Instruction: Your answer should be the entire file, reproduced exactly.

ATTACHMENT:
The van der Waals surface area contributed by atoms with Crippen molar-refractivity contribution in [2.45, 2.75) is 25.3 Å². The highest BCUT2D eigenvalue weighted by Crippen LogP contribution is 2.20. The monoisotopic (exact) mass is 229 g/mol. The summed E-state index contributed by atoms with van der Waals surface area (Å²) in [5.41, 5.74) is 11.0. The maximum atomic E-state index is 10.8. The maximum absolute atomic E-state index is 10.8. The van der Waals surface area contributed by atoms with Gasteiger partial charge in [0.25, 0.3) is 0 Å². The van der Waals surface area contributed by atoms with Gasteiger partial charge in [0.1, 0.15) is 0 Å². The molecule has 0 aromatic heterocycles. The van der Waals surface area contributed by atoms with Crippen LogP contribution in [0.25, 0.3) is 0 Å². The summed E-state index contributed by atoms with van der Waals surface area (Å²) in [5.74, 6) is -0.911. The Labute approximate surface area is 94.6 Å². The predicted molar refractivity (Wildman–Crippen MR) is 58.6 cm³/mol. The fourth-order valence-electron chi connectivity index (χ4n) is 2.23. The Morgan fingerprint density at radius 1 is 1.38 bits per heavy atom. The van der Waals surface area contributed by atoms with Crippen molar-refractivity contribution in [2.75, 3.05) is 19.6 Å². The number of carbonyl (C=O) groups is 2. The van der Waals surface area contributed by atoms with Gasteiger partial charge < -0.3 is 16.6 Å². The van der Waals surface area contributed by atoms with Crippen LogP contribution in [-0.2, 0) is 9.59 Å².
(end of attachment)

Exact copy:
The van der Waals surface area contributed by atoms with Crippen molar-refractivity contribution in [2.45, 2.75) is 25.3 Å². The highest BCUT2D eigenvalue weighted by Crippen LogP contribution is 2.20. The monoisotopic (exact) mass is 229 g/mol. The summed E-state index contributed by atoms with van der Waals surface area (Å²) in [5.41, 5.74) is 11.0. The maximum atomic E-state index is 10.8. The maximum absolute atomic E-state index is 10.8. The van der Waals surface area contributed by atoms with Gasteiger partial charge in [0.25, 0.3) is 0 Å². The van der Waals surface area contributed by atoms with Gasteiger partial charge in [0.1, 0.15) is 0 Å². The molecule has 0 aromatic heterocycles. The van der Waals surface area contributed by atoms with Crippen LogP contribution in [0.25, 0.3) is 0 Å². The summed E-state index contributed by atoms with van der Waals surface area (Å²) in [5.74, 6) is -0.911. The Labute approximate surface area is 94.6 Å². The predicted molar refractivity (Wildman–Crippen MR) is 58.6 cm³/mol. The fourth-order valence-electron chi connectivity index (χ4n) is 2.23. The Morgan fingerprint density at radius 1 is 1.38 bits per heavy atom. The van der Waals surface area contributed by atoms with Crippen molar-refractivity contribution in [2.75, 3.05) is 19.6 Å². The number of carbonyl (C=O) groups is 2. The van der Waals surface area contributed by atoms with Gasteiger partial charge < -0.3 is 16.6 Å². The van der Waals surface area contributed by atoms with Crippen LogP contribution in [-0.2, 0) is 9.59 Å².